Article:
Of course, a master’s is a lot of work, particularly in the sciences. It involves another two-years of study, much of it self-directed, with an expectation that you bring original ideas and research to the field and strongly defend and possibly even publish them in a professional journal. You’ll be involved in cutting-edge research and immersed in the serious academia of your field, all in the context of teaching– it’s real experience doing real science that you can draw on in the classroom to educate and inspire.

Alternate Pathways

With teacher shortages creating real problems in many states, some state licensing boards are also starting to open up alternate routes into teaching that are not strictly based on education.

In California, for example, anyone who has been teaching in a private school (which does not require state licensure) now has the option of obtaining state credentials through demonstrated experience rather than completion of an ITP program. The state has also introduced a program through which individuals can begin teaching immediately on an internship basis while completing certain required coursework outside an ITP program to earn their teaching license.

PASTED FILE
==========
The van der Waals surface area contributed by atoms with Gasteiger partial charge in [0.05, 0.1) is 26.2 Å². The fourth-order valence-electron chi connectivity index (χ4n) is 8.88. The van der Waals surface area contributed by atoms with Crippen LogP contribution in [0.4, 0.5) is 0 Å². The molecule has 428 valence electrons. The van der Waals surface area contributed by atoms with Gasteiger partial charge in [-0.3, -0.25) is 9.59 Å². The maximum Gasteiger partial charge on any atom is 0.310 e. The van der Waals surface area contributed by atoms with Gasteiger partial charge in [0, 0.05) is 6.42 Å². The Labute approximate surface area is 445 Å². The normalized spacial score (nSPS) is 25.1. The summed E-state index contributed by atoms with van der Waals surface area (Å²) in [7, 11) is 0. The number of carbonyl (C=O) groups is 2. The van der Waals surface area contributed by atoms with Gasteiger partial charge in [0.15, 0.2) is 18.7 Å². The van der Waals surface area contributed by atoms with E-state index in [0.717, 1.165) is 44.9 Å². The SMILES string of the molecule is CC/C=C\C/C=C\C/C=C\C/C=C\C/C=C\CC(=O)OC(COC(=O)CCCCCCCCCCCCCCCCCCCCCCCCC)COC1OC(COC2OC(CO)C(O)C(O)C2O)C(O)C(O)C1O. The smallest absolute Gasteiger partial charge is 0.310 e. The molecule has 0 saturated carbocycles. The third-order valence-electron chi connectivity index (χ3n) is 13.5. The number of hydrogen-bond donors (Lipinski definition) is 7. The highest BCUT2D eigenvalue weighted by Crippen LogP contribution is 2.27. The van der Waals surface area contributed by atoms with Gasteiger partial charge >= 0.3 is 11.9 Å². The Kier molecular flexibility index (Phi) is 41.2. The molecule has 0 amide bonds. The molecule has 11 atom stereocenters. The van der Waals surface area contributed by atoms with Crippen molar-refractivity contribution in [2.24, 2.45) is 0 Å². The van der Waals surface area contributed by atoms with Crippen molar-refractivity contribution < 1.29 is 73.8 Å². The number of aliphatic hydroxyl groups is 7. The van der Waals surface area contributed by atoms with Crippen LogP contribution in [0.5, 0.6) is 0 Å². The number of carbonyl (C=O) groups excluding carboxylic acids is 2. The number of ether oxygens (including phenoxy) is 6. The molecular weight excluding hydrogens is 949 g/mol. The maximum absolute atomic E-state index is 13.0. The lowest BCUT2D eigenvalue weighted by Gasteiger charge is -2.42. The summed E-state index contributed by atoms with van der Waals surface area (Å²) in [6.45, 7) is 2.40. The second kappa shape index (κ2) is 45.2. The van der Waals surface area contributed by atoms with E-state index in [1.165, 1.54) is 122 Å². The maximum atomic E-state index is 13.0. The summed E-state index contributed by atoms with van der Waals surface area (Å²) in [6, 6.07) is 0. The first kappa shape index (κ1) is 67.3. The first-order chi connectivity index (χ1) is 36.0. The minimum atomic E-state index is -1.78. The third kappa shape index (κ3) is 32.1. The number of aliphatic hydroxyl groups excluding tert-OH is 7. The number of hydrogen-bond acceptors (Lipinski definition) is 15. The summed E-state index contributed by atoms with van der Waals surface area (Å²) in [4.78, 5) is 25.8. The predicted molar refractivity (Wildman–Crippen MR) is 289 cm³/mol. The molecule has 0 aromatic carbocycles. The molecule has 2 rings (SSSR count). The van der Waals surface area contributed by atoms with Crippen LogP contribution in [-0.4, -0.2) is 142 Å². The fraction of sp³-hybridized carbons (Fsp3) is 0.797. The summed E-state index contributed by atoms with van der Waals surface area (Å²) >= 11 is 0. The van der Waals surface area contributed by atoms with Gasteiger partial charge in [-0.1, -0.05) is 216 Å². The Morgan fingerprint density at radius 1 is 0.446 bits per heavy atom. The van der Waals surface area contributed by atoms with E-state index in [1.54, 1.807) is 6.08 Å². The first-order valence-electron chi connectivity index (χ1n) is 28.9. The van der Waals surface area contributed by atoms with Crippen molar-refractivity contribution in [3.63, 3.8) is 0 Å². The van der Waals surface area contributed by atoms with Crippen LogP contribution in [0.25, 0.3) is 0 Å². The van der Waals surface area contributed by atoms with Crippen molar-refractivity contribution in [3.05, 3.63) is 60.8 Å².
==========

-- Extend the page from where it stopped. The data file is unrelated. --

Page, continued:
These are sometimes combined with endorsement waivers that can be obtained by professionals with education and experience in their fields and are aimed squarely at getting non-traditional teachers into the classroom… perfect for accomplished STEM professionals who decide to turn to teaching to give back to the community.

Becoming Nationally Certified in STEM Teaching